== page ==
before assigned to an ambulance
An ambulance is a vehicle for transportation of sick or injured people to, from or between places of treatment for an illness or injury, and in some instances will also provide out of hospital medical care to the patient...

 unit, during which time they became close friends.

In September 1917 Brown and Cummings were arrested on suspicion of espionage, and were imprisoned at the La Ferté-Macé
La Ferté-Macé
La Ferté-Macé is a commune in the Orne department in north-western France.-History:During the First World War the village housed a military detention camp, the Dépôt de Triage. Among others, the American poet E. E...

 detention camp, Orne
Orne is a department in the northwest of France, named after the river Orne.- History :Orne is one of the original 83 departments created during the French Revolution, on March 4, 1790. It was created from parts of the former provinces of Normandy and Perche.- Geography :Orne is in the region of...

, Normandy
Normandy is a geographical region corresponding to the former Duchy of Normandy. It is in France.The continental territory covers 30,627 km² and forms the preponderant part of Normandy and roughly 5% of the territory of France. It is divided for administrative purposes into two régions:...

. Cummings was released in December 1917 after intervention from his father; however, Brown was not released at the same time, and in fact was transferred at that time to a prison in Précigné
Précigné is a commune in the Sarthe département in the region of Pays-de-la-Loire in north-western France.-References:*...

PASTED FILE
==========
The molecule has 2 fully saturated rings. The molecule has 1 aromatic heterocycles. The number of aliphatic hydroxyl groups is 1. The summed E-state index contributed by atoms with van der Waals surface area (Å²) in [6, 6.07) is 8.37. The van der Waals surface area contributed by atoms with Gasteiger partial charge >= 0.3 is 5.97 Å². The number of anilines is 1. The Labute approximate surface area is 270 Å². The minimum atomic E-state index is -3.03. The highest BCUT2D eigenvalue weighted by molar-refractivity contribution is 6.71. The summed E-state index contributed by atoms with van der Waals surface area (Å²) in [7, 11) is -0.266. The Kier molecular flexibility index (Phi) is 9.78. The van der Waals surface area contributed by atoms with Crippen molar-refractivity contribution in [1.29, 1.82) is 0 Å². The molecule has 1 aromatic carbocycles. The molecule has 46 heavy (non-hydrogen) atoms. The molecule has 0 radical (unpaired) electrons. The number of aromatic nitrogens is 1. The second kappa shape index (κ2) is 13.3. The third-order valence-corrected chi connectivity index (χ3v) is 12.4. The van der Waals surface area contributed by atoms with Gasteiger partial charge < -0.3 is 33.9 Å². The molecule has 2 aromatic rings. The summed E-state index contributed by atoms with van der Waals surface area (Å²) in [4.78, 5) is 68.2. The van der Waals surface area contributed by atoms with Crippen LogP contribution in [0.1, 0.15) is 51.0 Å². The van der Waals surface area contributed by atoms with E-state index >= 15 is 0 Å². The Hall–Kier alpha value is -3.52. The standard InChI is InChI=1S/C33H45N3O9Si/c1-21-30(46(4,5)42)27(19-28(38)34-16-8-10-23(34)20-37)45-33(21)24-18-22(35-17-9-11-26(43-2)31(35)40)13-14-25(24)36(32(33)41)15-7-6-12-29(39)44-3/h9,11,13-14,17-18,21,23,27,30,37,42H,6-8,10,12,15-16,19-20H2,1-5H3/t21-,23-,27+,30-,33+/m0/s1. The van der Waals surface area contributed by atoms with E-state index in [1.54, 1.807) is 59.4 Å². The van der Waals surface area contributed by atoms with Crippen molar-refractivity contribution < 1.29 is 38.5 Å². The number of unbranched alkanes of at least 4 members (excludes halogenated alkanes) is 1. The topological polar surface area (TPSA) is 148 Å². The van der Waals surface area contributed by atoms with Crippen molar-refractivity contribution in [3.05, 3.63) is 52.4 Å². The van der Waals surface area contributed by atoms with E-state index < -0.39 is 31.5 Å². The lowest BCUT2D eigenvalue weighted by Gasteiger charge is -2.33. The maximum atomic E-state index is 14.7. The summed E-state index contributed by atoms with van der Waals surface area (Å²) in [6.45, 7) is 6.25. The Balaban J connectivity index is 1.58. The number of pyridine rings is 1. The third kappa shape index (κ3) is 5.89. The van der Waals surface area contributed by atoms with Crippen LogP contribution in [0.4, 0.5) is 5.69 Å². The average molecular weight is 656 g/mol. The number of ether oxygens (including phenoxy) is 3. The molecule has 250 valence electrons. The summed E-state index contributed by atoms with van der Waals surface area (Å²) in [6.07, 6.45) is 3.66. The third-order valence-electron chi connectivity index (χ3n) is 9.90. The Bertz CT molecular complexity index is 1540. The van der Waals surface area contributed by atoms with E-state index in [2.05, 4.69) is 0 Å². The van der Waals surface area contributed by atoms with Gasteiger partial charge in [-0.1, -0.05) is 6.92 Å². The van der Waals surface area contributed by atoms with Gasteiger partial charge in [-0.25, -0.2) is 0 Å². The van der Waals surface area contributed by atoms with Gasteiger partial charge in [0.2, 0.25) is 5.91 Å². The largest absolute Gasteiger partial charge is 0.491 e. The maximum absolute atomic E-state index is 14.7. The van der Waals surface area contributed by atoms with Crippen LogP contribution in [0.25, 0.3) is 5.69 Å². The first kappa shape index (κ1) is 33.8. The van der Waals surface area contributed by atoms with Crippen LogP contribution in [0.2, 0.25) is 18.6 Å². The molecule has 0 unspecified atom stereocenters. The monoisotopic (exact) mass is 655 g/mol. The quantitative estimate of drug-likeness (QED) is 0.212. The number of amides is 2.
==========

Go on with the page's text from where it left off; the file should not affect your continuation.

. Brown was not able to secure his release for three additional months, after which he sailed for New York, where he reunited with Cummings.

Later life

Brown later became part of the bohemian circle
Bohemianism is the practice of an unconventional lifestyle, often in the company of like-minded people, with few permanent ties, involving musical, artistic or literary pursuits...

 of artists and writers in Greenwich Village
Greenwich Village
Greenwich Village, , , , .in New York often simply called "the Village", is a largely residential neighborhood on the west side of Lower Manhattan in New York City. A large majority of the district is home to upper middle class families...

, New York, contributing articles and reviews to magazines and journals such as The New Masses
The New Masses
The "New Masses" was a prominent American Marxist publication edited by Walt Carmon, briefly by Whittaker Chambers, and primarily by Michael Gold, Granville Hicks, and Joseph Freeman....

and The Dial
The Dial
The Dial was an American magazine published intermittently from 1840 to 1929. In its first form, from 1840 to 1844, it served as the chief publication of the Transcendentalists. In the 1880s it was revived as a political magazine...

. These years were marked by his struggle with alcoholism which he finally overcame in 1947.

During this time he married Susan Jenkins, who was part of the Provincetown Players
Provincetown Players
The Provincetown Players was an amateur group of writers and artists who, at the early part of the 20th Century, wanted to see a change in American theatre and created a company committed to producing new plays by exclusively American playwrights...

 group, and they had one son, Gwilym Slater Brown (1928–1974). His daughter, Rachel Brown, was born to Esther Rosenberg in 1936. In 1957 he married Mary James (died 1987), the granddaughter of Robertson James and grandniece of Henry James
Henry James
Henry James, OM was an American-born writer, regarded as one of the key figures of 19th-century literary realism. He was the son of Henry James, Sr., a clergyman, and the brother of philosopher and psychologist William James and diarist Alice James....

. They resided in Rockport, Massachusetts
Rockport, Massachusetts
Rockport is a town in Essex County, Massachusetts, United States. The population was 6,952 at the 2010 census. Rockport is located approximately 25 miles northeast of Boston at the tip of the Cape Ann peninsula...

. William Slater Brown died at age 100 in 1997.

External links